A recent South Dakota Magazine article about trees and the stories they hold reminded me of a tree that has overseen so many of my late fall sunrises. The tree doesn’t even sit on my property. It does, however, sit as the backdrop for virtually every deer that has been harvested on our property for the past 25 years.

I think the tree is some kind of elm but I don’t know for certain. I’ve never touched it. I’m not sure I’ve ever gotten within 20-25 yards of it. By the time it factors into our deer hunts, the leaves have long ago fallen and it would be difficult for me to even determine what kind of tree it actually is - not that it matters. When you look at the tree during the day, it is extremely unremarkable.

During deer season, however, the sun rises directly behind this tree when you sit in our deer stand. It transforms from “just another tree” to “the tree”.

Thursday, June 20, 2019

Bird Droppings

In November of 1978, I attended the Oregon State at Creighton game as a Creighton student. It was much different than that game I watched from the upper reaches of Civic Auditorium six years earlier. As a student, I felt much closer to the game.

Tom Apke’s Bluejays opened the 1978-79 season with six straight victories, including a 78-61 drubbing of in-state rival Nebraska. Things changed when they went on the road and by the time Larry Bird’s #5 Indiana State Sycamores came to town in late January of 1979, the Bluejays were stumbling along at 9-6.

The Sycamores were undefeated (15-0) and on cruise control headed toward their March championship game against “Magic” Johnson’s Michigan State Spartans. The Bluejays and Omaha were nothing more than a bump in their road coming in. But the sellout crowd of just under 9,000 fans in the old Omaha Civic Arena had different ideas.

Monday, April 1, 2019

Bluejay Baptism

The first “big-time” basketball game I ever remember seeing was a game between Ohio State University and Creighton University at Omaha Civic Auditorium in Omaha on December 30, 1972. Our family was visiting my grandparents during the holiday season.

My Uncle Mel came over and said he had some tickets for the Creighton basketball game and asked who wanted to go. I was 12 years old and had never been to a college basketball game so I was in immediately!

Even though it was a mid-major Creighton team, the visiting Big 10 Ohio State raised the profile of the game considerably. Ohio State dominated the Big 10 in the 1960's. Under Fred Taylor, they won three outright conference titles, shared three others, won the the 1960 National Championship, and finished national runner-up in 1961 and 1962.

Tuesday, December 4, 2018

Beating Around the Bushes

The recent passing of former President George H.W. Bush reminded me of my "experience" with him and his wife Barbara. While it was not a personal experience, I was close enough to them that it felt personal.

As I have documented, I am a college basketball fan and I annually attend the game's season finale. Houston hosted the 2011 Final Four. Butler beat VCU and Connecticut beat Kentucky on Saturday's semifinal games setting up a "canine" championship match up between the Butler Bulldogs and the UConn Huskies.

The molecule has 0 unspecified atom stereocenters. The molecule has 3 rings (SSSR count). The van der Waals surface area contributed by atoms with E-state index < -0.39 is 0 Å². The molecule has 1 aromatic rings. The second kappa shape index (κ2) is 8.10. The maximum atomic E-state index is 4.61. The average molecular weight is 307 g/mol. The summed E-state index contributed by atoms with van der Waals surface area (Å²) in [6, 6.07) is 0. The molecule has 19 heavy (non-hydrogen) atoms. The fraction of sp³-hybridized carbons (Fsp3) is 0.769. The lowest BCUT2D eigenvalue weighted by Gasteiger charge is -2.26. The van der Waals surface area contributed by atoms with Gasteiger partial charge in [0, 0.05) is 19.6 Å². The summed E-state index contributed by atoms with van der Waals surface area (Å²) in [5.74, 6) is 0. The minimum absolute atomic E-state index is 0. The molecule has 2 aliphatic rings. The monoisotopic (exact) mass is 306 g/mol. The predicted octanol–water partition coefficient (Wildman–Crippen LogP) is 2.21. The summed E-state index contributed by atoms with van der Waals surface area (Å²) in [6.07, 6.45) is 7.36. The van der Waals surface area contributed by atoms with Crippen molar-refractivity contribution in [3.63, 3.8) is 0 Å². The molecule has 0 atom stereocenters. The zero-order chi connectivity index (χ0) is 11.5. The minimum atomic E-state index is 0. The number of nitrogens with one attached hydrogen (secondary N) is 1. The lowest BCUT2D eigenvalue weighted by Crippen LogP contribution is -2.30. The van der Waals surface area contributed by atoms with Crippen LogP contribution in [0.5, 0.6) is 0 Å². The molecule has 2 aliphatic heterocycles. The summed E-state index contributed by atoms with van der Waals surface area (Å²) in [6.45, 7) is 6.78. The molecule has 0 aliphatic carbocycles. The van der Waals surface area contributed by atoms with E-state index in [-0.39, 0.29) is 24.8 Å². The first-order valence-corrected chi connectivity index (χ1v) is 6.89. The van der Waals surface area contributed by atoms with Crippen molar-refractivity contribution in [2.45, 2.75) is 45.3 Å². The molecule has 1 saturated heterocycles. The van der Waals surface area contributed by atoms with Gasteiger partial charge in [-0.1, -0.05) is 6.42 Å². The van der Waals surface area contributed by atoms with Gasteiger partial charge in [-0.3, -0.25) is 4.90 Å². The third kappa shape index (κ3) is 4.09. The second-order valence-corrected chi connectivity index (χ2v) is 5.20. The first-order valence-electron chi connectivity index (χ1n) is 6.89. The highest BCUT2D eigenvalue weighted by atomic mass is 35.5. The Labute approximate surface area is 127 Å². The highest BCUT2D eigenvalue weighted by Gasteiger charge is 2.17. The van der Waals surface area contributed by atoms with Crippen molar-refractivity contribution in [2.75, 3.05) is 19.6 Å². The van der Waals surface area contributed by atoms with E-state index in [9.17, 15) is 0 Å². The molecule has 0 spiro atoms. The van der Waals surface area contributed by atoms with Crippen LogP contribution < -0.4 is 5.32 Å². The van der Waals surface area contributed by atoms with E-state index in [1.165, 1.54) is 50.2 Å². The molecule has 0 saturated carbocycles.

Despite the seventh row listed on the tickets, we were pleasantly surprised to see our seats had no seats in front of us when we got to them about a half hour before the tip off.

After we got settled, an extended golf cart pulled up just in front of us. Sitting on the back seat of the cart were former President George H.W. Bush and his wife Barbara.

Houston was their adopted hometown and they were not going to miss one of the city's biggest sporting events. They were helped to their seats a couple rows in front of us and right in our line to the court.

The cart rolls up and unloads President George H.W. Bush and his wife Barbara

Sunday, June 10, 2018

Opening Day

I have lifelong friend who is a talented writer. He wrote this essay and shared it with me. He has permitted me to post it here. I've added a few photos. 

He's capture the spirit of this annual event perfectly. I am fortunate to have a friend with whom I've been able to share it. Enjoy "Opening Day" by Craig Kirsch.

Opening Day

In this small central South Dakota town, it’s the biggest day of the year.  Bigger than the high school’s homecoming, bigger than the Fourth of July, and even eclipsing Christmas in terms of visitors and traffic.  It’s the opening day of pheasant season, in the heart of the best county of what is regarded as the number one state for ringneck hunting.  The city of Winner, located in Tripp County, a normally quiet community of 3000 residents, can boast of a proud tradition of excellence on the high school football field, as well as being the childhood home of Notre Dame legend Frank Leahy, but it's the area’s consistent abundance of the colorful game birds that it is most famous for.

The second or third Saturday of each October will find the small burg transformed into a thriving metropolis for hunters.  The normally tranquil town thoroughfare is packed bumper to bumper with four-wheel-drive pickups toting dog kennels, and drivers and passengers clad in blaze orange caps and vests.  Every motel room in town is occupied, and seats in restaurants are tough to find for that morning’s breakfast.  Come noon, however, the streets are silent and eateries unoccupied, for everyone is in the field awaiting the noon whistle, signaling the start of the hunting season.

Thursday, April 5, 2018

Shot at the Alamo

I've written about my Final Four adventures before. This year brought another interview. This time by Blair Kerkoff, long time Kansas City Star sportswriter, U.S. Basketball Writers Hall of Famer and author of several books.

He and Kansas City Star photojournalist, Allison Long, came to our hotel, The Crockett Hotel,, which is across the street from the Alamo, to interview our group on the Saturday of Final Four weekend.

Despite the rather awkward setting, sitting on the beds in our hotel room, we had a lot of laughs as well recalled some of our memories from the last four decades. The six of us had over 160 Final Fours attended all together.

I was reminded how lucky I am to have a wife and family that are tolerant and understanding of my love for college basketball, to have employees and businesses that allow me to be away each year. and health, despite a scare, that has allowed me to attend.

I am also lucky to have some great friends, who are as fortunate as I am, to be able to share this weekend with each year.

So here is this year's version of the gang that keeps showing up:

Thirty-seven consecutive Final Fours and counting, hoops are this group's bond

Christopher Korth of Kansas City and Doug Knust of Chamberlain, S.D., are attending their 37th consecutive Final Four. They and friends who have been going to the NCAA Tournament semifinals and finals for 15-30 years plan their trips long in advance.